Thanks for the feedback. FYI, there is a full-blown support forum (see the top of the page) that you can use for queries – I tend to ignore queries posted through comments or email.

          Regarding the speed of the back-end I am aware of it. The issue there is that the humongous number of options are all loaded into JavaScript variables, slowing things down a bit. I have already submitted version 3.5.9 of the theme with significant improvements in the admin panel speed, so hopefully the theme reviewers will approve it soon; it has already spent quite some time on the review queue.


  2. You are quit right. Slowing down the process in this way is killing for all those enthousiastic people using WordPress and off course their developers. So now what? Do we spam Joseph Scott with our “demands” for speeding up the process ;-). Should we use updates that you put on the web? To be honest, are your updates really getting better when reviewed by others? I feel safe enough by using your not reviewed updates of the theme. Never saw a person on the web with such development speed and quality like you, for free!!!! Your work is very very very much appreciated 😀


    • Thanks, Wim! I have to say that the quality of my updates has improved in one aspect, though you wouldn’t notice it. Earlier if you checked your Apache server logs you would see them flooded with PHP NOTICE messages. That number has come down significantly.

  3. […] This post was mentioned on Twitter by Alexandre Enkerli, corsetkitten. corsetkitten said: #wordpress #wp […]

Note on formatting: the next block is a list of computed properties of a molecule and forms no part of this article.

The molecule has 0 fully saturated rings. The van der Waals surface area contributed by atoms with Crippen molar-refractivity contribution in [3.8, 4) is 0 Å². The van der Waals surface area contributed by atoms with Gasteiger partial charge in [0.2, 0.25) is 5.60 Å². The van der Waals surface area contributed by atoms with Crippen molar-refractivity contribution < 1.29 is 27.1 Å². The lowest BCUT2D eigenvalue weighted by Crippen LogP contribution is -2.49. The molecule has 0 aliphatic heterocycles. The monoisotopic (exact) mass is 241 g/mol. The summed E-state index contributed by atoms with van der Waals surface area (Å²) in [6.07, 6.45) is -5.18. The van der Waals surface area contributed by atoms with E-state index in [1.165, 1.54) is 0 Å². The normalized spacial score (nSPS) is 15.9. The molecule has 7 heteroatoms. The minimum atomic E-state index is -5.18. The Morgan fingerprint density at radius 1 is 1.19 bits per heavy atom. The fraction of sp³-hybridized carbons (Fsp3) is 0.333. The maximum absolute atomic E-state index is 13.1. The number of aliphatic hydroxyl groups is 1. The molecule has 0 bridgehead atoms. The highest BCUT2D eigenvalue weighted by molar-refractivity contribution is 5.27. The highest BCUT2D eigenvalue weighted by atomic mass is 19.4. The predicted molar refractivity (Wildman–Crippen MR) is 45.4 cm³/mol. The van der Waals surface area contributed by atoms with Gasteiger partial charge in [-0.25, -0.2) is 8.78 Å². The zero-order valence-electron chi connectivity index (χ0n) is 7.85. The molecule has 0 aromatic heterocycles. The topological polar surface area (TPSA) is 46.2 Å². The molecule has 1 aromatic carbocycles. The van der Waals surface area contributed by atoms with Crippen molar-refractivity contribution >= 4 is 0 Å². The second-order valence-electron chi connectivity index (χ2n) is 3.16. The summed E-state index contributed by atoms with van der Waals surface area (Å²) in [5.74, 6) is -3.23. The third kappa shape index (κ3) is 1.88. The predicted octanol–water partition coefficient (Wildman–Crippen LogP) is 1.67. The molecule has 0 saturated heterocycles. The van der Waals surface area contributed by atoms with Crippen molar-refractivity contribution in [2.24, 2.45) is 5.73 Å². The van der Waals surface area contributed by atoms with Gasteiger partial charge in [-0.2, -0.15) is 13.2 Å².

4. Hi Sayontan,

    Great feedback on the Theme Review process (even if I’m a few months late to this post – I just discovered it today). I just wanted to post a bit of a response, and a follow-up.

    First, in defense of the Theme Review team: it took us a couple months really to get up and going. First, we had no good, objective list of review criteria by which to ensure that all of us would be conducting fair, objective, and consistent reviews. It took us at least a month to develop such guidelines.

    After that, the Theme Unit Test data needed to be updated (the previous XML file was from 2008).

    Even then, each of us had to conduct several reviews – making several missteps in the process – before we really felt like we had our feet underneath us. Joseph Scott had done yeoman’s work in handling all this by himself before forming the team! We found that we had a considerable learning curve before we were really performing good, consistent reviews.

    Your point about cycle time for Theme review and approval is an ongoing problem. The sad reality is, the Theme Review team only has 3-5 people who come anywhere near approaching an average of 1 Theme review per day, while Themes continue to be submitted at a rate of around 10 per day. It is a constant struggle, and we’re continuing to find ways to expedite the process. To that end:

    1) We have implemented a couple of the things you suggest here:

    First: tickets for already reviewed Themes are prioritized ahead of tickets for newly submitted Themes, and rather than a full-blown review, are given a review based on the diff between the approved version and the new revision. This way, bugfixes and other improvements to already approved Themes should happen much more quickly.

    Second, for all tickets, if a newer version is submitted before the existing ticket is reviewed, the new ticket takes the original ticket’s place in the review queue. This way, bugfixes and other improvements do not cost the Theme its place in the queue.

    2) The Theme Review continues to add tools and helps for Theme developers:

    First is Simon Prosser’s Theme-Check tool, that will check Theme .zip files for issues that would cause the Theme to fail the review.

    Second, the Codex pages are continually improved, and the Guidelines continually revised, based on Theme-developer feedback.